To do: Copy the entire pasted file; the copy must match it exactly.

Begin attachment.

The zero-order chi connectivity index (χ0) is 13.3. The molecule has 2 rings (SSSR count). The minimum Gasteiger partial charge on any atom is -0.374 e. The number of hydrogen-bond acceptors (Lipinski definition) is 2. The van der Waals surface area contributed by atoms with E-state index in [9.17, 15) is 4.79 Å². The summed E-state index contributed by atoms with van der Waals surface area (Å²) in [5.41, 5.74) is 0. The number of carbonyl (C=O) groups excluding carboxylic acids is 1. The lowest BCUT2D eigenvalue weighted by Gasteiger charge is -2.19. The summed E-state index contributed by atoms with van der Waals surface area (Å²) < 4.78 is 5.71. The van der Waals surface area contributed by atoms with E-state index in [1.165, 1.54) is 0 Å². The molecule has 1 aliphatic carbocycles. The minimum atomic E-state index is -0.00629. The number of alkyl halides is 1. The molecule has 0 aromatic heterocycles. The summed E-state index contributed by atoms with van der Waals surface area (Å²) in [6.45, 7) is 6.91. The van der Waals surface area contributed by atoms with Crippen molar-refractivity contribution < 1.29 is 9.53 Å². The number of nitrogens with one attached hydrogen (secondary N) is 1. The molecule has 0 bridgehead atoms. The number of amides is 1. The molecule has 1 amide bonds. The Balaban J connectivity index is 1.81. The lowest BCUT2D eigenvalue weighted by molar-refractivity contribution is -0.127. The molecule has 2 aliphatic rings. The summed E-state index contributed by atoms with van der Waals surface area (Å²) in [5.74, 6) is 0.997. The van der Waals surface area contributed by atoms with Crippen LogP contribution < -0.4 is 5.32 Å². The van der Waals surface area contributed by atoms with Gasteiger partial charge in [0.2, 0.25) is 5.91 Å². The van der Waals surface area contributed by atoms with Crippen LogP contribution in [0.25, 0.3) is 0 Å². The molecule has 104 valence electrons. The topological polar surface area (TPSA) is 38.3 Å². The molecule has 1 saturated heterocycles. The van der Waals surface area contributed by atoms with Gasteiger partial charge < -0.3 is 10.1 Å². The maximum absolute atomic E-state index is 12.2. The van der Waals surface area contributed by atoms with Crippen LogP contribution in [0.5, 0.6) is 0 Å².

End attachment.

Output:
The zero-order chi connectivity index (χ0) is 13.3. The molecule has 2 rings (SSSR count). The minimum Gasteiger partial charge on any atom is -0.374 e. The number of hydrogen-bond acceptors (Lipinski definition) is 2. The van der Waals surface area contributed by atoms with E-state index in [9.17, 15) is 4.79 Å². The summed E-state index contributed by atoms with van der Waals surface area (Å²) in [5.41, 5.74) is 0. The number of carbonyl (C=O) groups excluding carboxylic acids is 1. The lowest BCUT2D eigenvalue weighted by Gasteiger charge is -2.19. The summed E-state index contributed by atoms with van der Waals surface area (Å²) < 4.78 is 5.71. The van der Waals surface area contributed by atoms with E-state index in [1.165, 1.54) is 0 Å². The molecule has 1 aliphatic carbocycles. The minimum atomic E-state index is -0.00629. The number of alkyl halides is 1. The molecule has 0 aromatic heterocycles. The summed E-state index contributed by atoms with van der Waals surface area (Å²) in [6.45, 7) is 6.91. The van der Waals surface area contributed by atoms with Crippen molar-refractivity contribution < 1.29 is 9.53 Å². The number of nitrogens with one attached hydrogen (secondary N) is 1. The molecule has 0 bridgehead atoms. The number of amides is 1. The molecule has 1 amide bonds. The Balaban J connectivity index is 1.81. The lowest BCUT2D eigenvalue weighted by molar-refractivity contribution is -0.127. The molecule has 2 aliphatic rings. The summed E-state index contributed by atoms with van der Waals surface area (Å²) in [5.74, 6) is 0.997. The van der Waals surface area contributed by atoms with Crippen LogP contribution < -0.4 is 5.32 Å². The van der Waals surface area contributed by atoms with Gasteiger partial charge in [0.2, 0.25) is 5.91 Å². The van der Waals surface area contributed by atoms with Crippen LogP contribution in [0.25, 0.3) is 0 Å². The molecule has 104 valence electrons. The topological polar surface area (TPSA) is 38.3 Å². The molecule has 1 saturated heterocycles. The van der Waals surface area contributed by atoms with Gasteiger partial charge < -0.3 is 10.1 Å². The maximum absolute atomic E-state index is 12.2. The van der Waals surface area contributed by atoms with Crippen LogP contribution in [0.5, 0.6) is 0 Å².